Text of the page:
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WHAT OTHERS SAY: Missouri gets high marks for training in mental health care

Thursday, March 27, 2014 | 6:00 a.m. CDT

The results of a mental health initiative in Missouri are encouraging.

A report from Mental Health First Aid USA ranks Missouri second-highest among the states with residents trained in mental health first aid.

The training is designed to teach people how to recognize, understand and respond to signs of mental health. Similar to standard first aid, the knowledge and training can save lives.

Mental health issues are varied and typically create challenges for people to lead productive, fulfilling lives. On occasion, mental health issues also may play a role in highly publicized aberrant or criminal behavior.

In the past — including in aftermath of high-profile tragedies — we have advocated the need for improved mental health initiatives.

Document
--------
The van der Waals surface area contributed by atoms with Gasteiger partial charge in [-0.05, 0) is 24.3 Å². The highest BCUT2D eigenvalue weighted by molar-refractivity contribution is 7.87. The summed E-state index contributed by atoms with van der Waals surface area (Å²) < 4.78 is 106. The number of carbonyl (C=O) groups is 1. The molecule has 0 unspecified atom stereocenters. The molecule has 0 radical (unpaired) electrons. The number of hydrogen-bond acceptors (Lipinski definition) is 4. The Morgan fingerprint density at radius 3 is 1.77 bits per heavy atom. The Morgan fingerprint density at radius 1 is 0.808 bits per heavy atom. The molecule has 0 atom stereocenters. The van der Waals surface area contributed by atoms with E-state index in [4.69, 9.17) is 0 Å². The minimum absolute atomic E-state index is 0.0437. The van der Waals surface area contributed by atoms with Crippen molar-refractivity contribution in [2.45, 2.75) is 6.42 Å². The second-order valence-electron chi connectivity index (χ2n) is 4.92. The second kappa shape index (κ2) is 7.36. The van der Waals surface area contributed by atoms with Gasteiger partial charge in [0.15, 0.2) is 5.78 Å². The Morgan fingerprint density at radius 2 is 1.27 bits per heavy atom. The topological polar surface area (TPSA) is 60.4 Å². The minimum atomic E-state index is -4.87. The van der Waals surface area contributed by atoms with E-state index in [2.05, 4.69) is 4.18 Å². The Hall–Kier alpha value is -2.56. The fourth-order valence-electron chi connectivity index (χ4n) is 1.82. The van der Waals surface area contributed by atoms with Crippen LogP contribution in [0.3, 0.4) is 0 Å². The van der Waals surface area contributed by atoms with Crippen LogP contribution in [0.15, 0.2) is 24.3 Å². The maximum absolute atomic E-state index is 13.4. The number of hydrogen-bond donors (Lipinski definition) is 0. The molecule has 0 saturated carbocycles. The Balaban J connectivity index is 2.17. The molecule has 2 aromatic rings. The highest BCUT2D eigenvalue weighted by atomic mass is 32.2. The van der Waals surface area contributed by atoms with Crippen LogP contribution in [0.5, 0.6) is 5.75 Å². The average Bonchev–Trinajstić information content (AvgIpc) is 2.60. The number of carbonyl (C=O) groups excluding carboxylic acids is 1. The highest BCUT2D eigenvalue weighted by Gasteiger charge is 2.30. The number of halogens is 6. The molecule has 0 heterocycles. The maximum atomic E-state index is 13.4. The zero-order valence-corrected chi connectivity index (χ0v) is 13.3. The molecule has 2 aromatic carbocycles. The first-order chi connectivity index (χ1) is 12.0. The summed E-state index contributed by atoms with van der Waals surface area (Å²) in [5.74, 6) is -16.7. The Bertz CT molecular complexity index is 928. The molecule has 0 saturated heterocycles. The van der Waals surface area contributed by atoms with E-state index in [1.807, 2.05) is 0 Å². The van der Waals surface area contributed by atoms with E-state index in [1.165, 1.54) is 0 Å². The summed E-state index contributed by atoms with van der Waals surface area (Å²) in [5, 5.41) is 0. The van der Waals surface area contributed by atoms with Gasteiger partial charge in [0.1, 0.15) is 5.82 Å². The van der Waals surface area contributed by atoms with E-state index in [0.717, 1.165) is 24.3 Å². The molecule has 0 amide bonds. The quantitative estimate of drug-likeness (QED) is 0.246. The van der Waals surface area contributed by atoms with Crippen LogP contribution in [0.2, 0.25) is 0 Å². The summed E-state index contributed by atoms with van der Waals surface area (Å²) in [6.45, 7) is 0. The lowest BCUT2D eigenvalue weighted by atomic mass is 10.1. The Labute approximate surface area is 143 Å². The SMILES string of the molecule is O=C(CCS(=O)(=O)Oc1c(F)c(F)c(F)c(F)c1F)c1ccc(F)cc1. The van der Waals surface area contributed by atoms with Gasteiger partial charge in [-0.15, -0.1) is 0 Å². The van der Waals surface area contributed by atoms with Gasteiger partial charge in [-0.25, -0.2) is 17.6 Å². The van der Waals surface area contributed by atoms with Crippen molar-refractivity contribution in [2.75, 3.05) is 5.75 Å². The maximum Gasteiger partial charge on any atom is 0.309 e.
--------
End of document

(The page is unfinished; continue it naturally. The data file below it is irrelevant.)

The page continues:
The accomplishments of this initiative were announced by Gov. Jay Nixon this month during a training session in Columbia.

Although an accompanying news release cited “Gov. Nixon’s initiative” and quoted Mental Health Director Keith Schafer praising the governor’s “visionary leadership,” the achievement is not singular.

We commend the governor’s role, but his metaphoric spotlight also must illuminate a range of mental health professionals, law enforcement personnel and community members who participated.

Credit Nixon with recommending $10 million for the initiative but include the state lawmakers who approved it.

The initiative includes: placing mental health liaisons in 29 community mental health centers statewide, expanding training statewide and equipping emergency room intervention teams to respond to patients in need of coordinated care.

Law enforcement agencies also are beneficiaries of the initiative. “Individuals who would use a tremendous amount of law enforcement time and resources are now connected with services,” said St. Louis County Police Sgt. Jeremy Romo. “This is a remarkable program and one of the best examples of community policing I have seen in my career.”

The men and women involved in Mental Health First Aid are contributing to human services, public safety and overall health in Missouri.

May their ranks continue to grow.

Copyright Jefferson City News Tribune. Reprinted with permission.

 


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